Top Songs


About Manny Albam

During a career that spanned seven decades, composer and arranger Manny Albam collaborated with a who's who of jazz greats including Count Basie, Dizzy Gillespie, and Stan Getz. He also developed successive generations of new talent as co-founder and musical director of the BMI Jazz Composers Workshop. Albam was born June 24, 1922. His parents were en route from their native Russia to their new home in New York City, and his mother went into labor while their ship was outside of the Dominican Republic port of Samana. At the age of seven Albam discovered jazz after hearing a Bix Beiderbecke record, and soon after began playing the alto saxophone; at 16 he dropped out of school following an invitation to join Muggsy Spanier's Dixieland combo, and later played with Georgie Auld, an experience that also afforded Albam his first shot at arranging under the tutelage of bandmate Budd Johnson. Albam next gigged behind Charlie Barnet, from there signing on with Charlie Spivak. During his two years with Spivak, his arranging skills flourished, and he generated an average of two arrangements per week. After serving in the U.S. Army during World War II, Albam returned to the Barnet stable, and as his interest in writing and arranging grew, he effectively retired from performing in 1950, a decision that coincided with the last gasps of the big band era.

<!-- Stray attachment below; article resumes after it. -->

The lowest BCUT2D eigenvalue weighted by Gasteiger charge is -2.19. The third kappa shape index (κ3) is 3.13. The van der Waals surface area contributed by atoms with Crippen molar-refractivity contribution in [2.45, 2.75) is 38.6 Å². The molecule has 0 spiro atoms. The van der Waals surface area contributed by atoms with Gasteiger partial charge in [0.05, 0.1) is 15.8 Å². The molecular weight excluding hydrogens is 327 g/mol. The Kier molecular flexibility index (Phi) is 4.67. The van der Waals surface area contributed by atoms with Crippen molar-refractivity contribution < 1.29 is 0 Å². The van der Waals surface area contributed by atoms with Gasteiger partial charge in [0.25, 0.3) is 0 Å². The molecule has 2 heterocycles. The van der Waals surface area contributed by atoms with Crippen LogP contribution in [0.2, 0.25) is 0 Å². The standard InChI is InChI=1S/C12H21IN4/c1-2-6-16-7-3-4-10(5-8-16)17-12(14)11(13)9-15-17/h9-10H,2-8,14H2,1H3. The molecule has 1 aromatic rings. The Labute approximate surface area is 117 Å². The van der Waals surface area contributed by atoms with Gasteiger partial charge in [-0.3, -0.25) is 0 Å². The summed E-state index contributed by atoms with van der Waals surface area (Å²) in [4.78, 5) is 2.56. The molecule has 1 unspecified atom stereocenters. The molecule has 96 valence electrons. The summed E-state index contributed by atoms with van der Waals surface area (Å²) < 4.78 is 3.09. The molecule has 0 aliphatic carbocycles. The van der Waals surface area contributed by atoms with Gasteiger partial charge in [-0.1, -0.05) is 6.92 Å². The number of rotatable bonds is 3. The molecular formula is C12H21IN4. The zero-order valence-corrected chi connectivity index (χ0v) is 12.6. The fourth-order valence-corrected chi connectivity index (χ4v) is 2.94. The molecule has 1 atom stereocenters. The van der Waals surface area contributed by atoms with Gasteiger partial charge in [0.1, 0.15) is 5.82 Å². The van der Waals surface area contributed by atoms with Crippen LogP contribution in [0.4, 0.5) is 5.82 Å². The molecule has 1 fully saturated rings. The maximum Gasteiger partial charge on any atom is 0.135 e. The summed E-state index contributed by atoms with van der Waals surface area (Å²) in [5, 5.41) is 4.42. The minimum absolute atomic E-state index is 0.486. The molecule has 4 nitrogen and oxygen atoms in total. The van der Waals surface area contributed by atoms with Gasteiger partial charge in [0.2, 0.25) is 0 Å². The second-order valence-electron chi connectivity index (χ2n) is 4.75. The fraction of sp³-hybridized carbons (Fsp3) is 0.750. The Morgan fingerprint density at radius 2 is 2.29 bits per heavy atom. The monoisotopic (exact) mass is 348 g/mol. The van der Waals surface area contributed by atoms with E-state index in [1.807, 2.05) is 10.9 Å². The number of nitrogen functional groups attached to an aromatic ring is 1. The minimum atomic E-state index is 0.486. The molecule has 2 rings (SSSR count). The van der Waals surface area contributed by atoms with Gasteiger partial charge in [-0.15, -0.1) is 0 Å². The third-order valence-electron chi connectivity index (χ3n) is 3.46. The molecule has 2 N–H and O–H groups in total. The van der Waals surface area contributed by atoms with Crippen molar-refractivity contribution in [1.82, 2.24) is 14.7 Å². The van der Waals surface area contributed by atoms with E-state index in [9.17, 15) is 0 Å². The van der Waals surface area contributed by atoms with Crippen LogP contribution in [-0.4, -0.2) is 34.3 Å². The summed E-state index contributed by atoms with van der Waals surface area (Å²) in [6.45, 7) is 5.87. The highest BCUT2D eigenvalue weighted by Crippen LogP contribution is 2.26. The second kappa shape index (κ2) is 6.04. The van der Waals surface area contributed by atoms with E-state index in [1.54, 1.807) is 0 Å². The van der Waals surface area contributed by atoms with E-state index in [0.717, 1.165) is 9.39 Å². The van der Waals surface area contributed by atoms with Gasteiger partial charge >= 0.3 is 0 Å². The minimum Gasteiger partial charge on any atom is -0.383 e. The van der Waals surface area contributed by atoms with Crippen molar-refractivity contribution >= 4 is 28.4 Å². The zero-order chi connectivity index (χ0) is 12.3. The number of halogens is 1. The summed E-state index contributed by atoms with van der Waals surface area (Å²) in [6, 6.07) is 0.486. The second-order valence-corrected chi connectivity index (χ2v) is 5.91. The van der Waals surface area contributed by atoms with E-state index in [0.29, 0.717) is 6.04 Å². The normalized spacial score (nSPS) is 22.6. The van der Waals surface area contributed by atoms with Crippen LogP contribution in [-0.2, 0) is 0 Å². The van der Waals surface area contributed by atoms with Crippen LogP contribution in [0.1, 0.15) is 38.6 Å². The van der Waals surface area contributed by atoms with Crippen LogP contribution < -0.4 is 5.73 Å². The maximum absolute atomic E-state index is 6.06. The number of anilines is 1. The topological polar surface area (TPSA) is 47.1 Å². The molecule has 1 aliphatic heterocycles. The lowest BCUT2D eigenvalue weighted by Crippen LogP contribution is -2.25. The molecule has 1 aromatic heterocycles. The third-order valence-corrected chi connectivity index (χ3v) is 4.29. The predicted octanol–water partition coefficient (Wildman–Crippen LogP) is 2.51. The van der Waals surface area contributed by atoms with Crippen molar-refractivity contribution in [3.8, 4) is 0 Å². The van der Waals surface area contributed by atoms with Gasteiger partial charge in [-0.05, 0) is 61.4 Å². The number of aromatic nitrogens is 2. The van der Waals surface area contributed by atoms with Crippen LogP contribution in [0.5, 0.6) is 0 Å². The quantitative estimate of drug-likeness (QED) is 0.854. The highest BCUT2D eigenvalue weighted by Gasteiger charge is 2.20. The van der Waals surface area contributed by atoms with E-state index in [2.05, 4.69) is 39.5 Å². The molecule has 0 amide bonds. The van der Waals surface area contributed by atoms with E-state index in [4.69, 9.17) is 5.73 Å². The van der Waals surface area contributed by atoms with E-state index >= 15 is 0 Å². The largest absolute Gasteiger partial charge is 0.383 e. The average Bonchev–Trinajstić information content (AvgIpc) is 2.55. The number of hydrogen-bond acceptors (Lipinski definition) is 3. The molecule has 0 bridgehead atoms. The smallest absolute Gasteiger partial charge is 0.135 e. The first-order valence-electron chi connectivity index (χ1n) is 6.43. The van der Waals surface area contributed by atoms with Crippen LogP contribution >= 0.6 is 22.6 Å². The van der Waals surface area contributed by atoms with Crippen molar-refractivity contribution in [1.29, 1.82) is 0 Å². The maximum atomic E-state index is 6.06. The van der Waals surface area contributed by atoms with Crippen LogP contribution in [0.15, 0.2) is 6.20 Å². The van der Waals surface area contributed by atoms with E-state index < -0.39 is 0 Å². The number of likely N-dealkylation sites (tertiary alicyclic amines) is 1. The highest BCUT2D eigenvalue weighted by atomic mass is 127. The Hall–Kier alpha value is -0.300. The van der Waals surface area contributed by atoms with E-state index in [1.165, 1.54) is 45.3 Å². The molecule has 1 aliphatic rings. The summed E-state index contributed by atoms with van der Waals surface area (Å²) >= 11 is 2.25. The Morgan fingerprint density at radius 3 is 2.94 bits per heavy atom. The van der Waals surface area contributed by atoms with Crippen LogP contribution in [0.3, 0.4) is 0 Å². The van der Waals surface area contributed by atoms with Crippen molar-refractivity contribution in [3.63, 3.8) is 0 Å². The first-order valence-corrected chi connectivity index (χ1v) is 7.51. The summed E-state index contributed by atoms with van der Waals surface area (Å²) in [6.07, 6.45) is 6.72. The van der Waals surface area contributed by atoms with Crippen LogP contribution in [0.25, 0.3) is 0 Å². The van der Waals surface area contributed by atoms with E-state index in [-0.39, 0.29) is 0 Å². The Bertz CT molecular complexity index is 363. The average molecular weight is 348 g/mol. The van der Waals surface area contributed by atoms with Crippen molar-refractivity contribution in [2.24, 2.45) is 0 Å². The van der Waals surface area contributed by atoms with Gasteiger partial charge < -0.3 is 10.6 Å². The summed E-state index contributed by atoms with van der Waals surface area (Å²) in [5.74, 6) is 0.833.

Albam quickly emerged as a sought-after freelancer, composing and arranging material for many of the bop era's brightest talents. His tight, brisk arrangements favored subtlety over flash, while his writing exhibited a wry sense of humor. Albam eventually signed to headline his own LPs for labels including Mercury, RCA Victor, and Dot, bringing together musicians including Phil Woods, Al Cohn, and Bob Brookmeyer for acclaimed easy listening efforts including The Blues Is Everybody's Business and The Drum Suite. His 1957 jazz arrangement of Leonard Bernstein's score to West Side Story so impressed Bernstein that the maestro invited Albam to write for the New York Philharmonic. The offer prompted Albam to study classical composition under Tibor Serly, later yielding such works as the luminous "Concerto for Trombone and Strings." Albam also wrote for feature films, television, and even advertising jingles, and in 1964 signed on as musical director for Sonny Lester's fledgling Solid State label, which two years later issued his jazz suite The Soul of the City. By that time Albam was increasingly channeling his energies into teaching, however. After stints with the Eastman School of Music, Glassboro State College, and the Manhattan School of Music, in 1988 he co-founded the BMI Jazz Composers Workshop, assuming the title of musical director from Brookmeyer three years later. Albam died of cancer on October 2, 2001. ~ Jason Ankeny

Samana, Dominican Republic
Jun 24, 1922

Similar Artists